Obama is smart. And charismatic. And trades well on his racial appearance. But then again, so is Halle Berry and you don't see her tossing her hat into the presidential race. I find it somewhat amusing that Obama's handlers have, at least to this point, managed to suppress his full name: Barack Hussein Obama, Jr. For those of you who have been asleep since September 10, 2001, that "Hussein" part isn't exactly appealing to about 99% of the American populace and it's only a matter of time until the more serious political competitors trot that baby out for public scrutiny. Sure, Obama's people will try to spin it into a racial or politically-correct kind of thing, doing what they can to make it a non-issue. But it is an issue and no amount of denial will make it go away.

What could make it go away is a strong brand strategy that revolved around real issues. People would rather vote for a mixed race muslim with consistent, agreeable viewpoints than some latest media darling.

Obama is also extremely young, and despite his intelligence, tremendously inexperienced both inside Washington and outside of America. Being young, gifted and black sounds great in a 30 second TV ad, but doesn't cut it in the real world.

John Edwards: What I love about Edwards is how incredibly stupid he and his campaign team are. How else do you explain the callousness of announcing a presidential bid on the very same day the nation gets the news about Gerald Ford's demise? Without even trying, Edwards displayed the exact kind of ruthlessness for which all personal injury lawyers are damned. And the best part is he had no idea that he was doing it.

To me, Edwards is the Christie Brinkley of presidential politics. Nice to look at, but you'd never take him seriously. Throughout the country, talking heads jabber on about how appealing he is to women. Of course he's appealing to women. He's a good looking guy. But on that premise, George Clooney should be running for president, not some ambulance chaser who got rich off other people's misery.

Edwards is also a really poor learner, who thinks that wavy hair and sparkling blue eyes will make people forget that he was a critical part in the Kerry/Edwards train that got derailed in 2004. Let's not forget that adding Edwards to the ticket was supposed to put Kerry over the top, not drag him under the water. The fact that we have no record of President John Kerry is due in great part to Edwards' inability to do much of anything other than look good on camera.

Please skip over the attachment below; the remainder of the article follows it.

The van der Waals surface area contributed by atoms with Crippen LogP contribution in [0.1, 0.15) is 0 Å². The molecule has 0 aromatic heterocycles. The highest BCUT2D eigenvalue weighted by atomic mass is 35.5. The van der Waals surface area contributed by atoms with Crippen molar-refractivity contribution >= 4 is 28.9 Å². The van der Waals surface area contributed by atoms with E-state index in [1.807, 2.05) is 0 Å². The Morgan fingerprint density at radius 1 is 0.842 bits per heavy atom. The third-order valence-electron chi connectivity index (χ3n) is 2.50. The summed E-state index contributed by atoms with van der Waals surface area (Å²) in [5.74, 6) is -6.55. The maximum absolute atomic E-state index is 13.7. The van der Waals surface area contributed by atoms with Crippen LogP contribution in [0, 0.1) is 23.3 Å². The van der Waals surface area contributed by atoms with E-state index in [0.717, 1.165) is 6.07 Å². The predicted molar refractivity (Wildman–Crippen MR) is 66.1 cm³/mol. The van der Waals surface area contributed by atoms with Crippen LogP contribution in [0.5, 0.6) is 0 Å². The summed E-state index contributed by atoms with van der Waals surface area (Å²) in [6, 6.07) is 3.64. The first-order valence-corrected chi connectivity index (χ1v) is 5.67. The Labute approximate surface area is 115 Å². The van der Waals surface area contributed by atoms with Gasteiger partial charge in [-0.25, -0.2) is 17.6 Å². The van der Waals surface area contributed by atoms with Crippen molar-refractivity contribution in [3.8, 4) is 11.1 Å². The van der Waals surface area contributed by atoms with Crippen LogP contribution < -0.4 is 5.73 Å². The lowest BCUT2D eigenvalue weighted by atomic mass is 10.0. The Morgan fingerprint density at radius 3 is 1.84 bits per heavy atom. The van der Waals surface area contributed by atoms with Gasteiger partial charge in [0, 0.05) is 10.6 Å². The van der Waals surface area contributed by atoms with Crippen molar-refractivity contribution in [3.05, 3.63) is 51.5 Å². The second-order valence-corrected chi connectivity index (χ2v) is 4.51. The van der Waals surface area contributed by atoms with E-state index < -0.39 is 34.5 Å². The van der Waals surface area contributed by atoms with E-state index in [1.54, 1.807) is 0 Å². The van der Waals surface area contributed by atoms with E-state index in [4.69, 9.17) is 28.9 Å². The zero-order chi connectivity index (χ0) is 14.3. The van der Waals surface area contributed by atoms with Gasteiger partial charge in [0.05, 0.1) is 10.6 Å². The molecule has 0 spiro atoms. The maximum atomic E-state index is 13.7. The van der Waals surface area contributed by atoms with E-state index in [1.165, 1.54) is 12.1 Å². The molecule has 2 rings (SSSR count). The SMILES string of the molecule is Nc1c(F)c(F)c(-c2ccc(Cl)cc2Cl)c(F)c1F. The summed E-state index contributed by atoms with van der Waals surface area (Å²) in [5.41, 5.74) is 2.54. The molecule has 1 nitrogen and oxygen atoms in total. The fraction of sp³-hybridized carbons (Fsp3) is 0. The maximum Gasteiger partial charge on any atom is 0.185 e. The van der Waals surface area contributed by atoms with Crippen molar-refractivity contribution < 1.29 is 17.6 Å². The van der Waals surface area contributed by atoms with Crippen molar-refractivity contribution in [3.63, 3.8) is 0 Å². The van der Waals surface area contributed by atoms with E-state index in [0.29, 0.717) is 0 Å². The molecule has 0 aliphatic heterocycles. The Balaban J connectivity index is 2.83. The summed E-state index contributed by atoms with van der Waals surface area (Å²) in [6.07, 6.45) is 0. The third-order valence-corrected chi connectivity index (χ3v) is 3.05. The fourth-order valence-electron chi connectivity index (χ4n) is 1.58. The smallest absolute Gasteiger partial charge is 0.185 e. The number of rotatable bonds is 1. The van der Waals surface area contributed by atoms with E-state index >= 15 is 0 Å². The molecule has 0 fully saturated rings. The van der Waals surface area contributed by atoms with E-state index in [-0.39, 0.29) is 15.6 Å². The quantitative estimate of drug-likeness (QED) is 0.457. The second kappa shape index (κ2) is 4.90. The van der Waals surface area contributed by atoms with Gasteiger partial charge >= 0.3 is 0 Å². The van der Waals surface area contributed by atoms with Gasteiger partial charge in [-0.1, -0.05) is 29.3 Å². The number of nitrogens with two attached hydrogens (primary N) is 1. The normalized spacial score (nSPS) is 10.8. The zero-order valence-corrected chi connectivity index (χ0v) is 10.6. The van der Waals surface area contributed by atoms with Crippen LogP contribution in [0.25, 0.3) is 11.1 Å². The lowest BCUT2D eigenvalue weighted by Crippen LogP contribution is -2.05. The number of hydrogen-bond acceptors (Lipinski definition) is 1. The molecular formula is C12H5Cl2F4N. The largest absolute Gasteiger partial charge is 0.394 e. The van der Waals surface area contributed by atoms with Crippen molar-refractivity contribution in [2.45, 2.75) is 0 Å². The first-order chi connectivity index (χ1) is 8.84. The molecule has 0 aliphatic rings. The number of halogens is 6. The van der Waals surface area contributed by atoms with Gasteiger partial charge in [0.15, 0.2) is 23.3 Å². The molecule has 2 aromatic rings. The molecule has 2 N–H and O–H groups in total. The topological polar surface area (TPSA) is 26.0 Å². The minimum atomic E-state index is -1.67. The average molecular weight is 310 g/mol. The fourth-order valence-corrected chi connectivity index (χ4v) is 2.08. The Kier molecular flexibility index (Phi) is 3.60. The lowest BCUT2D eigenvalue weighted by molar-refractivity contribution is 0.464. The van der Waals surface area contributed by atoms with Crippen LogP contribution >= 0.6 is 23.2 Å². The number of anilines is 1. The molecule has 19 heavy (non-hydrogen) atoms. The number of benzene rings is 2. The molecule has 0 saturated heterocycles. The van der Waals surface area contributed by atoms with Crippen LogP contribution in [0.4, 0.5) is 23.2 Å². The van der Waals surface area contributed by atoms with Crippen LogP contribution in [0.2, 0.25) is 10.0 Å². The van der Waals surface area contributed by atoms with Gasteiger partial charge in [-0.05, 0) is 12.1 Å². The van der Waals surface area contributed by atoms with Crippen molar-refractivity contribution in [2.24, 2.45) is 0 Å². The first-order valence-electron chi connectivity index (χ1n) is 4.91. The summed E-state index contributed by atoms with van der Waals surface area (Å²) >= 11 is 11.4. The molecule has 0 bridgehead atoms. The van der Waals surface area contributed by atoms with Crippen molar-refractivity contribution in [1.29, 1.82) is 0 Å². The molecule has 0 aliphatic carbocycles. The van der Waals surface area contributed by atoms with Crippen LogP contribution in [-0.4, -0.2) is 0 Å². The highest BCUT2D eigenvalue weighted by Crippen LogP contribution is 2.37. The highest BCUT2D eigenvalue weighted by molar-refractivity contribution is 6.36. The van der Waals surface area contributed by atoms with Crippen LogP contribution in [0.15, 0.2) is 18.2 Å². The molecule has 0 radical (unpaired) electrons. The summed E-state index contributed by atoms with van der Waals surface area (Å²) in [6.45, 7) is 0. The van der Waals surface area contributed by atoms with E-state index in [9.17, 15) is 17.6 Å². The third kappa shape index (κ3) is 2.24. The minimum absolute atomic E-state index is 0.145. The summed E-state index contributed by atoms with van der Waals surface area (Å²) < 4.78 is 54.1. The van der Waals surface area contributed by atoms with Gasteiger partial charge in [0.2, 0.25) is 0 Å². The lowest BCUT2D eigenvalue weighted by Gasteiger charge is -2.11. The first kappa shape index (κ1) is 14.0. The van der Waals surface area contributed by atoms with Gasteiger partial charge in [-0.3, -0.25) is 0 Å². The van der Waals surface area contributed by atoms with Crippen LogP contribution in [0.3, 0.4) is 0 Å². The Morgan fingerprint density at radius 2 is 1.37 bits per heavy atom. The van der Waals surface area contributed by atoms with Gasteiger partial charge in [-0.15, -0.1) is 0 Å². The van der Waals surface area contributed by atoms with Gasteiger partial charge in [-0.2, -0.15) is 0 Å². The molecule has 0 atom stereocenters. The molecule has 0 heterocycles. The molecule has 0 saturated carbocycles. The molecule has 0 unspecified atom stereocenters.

Think I'm wrong? Okay, you go out and ask anyone anything you want about John Edwards and see what you come up with. Nothing. Nada. Because there's nothing there. And when there's nothing coming from Edwards, people start relying on their perceptions of Edwards - some of which may be totally wrong.

Of course, nobody takes the presidential posturing seriously at this point. The smarter candidates are sitting on the sidelines, watching and learning from the early birds' missteps. That's good. At least they're being smart about it. The big question is whether any of them will develop, implement and sustain a clear, compelling brand strategy for themselves.

After all, you only get big votes when you're perceived as "the only solution to their problem."

Wednesday, December 06, 2006

Yahoo Cleans House, Same Mess

About the most consistent behavior you'll ever find in corporate America is the old One Two Punch:

1. Hiring new people to bring about new changes and restore profitability
2. Firing the people who failed to bring about new changes and restore profitability

And so we have Yahoo, the inept slumbering giant, finally waking up to the fact that the internet isn't Hollywood and that the Web isn't downloadable television. Which brings us to most revent events, in which Yahoo announced not only the imminent departure of Terry Semel (slated for March, 2007), but the immediate departure of Lloyd Braun, who according to Reuters News Service, is "a former ABC TV executive hired two years ago to help Yahoo blend its Internet services with Hollywood-style showmanship."

Actually, both Semel and Braun are entertainment executives, and therein lies the reason for Yahoo's Number Two punch. Yahoo never should have hired either of these guys, if they had known anything about Hollywood. Had Yahoo known the real story on how Hollywood deals really work, they would have avoided both of these guys like the plague:

Neither of them had any internet experience. Neither of them had any done real business deals. But both of them were highly educated in the art of the schmooze, the major weapon of the "let's-do-lunch" crowd, where talent and acumen carry no currency at all. In Hollywood, it's all about ego and the deal. And this time, neither Semel nor Braun are leaving the party with much of either.

Sitting on mountains of corporate hubris, they moved much of Yahoo's offices down to the west side of Los Angeles, where much of the new entertainment media is located. The reason? You got me. Maybe it was a closer commute for Braun and Semel. Maybe it was a massive show of ego for Braun and Semel to parade in front of their Hollywood pals. For the record, Yahoo's roots are planted squarely in Northern California -- as are its foremost business interests.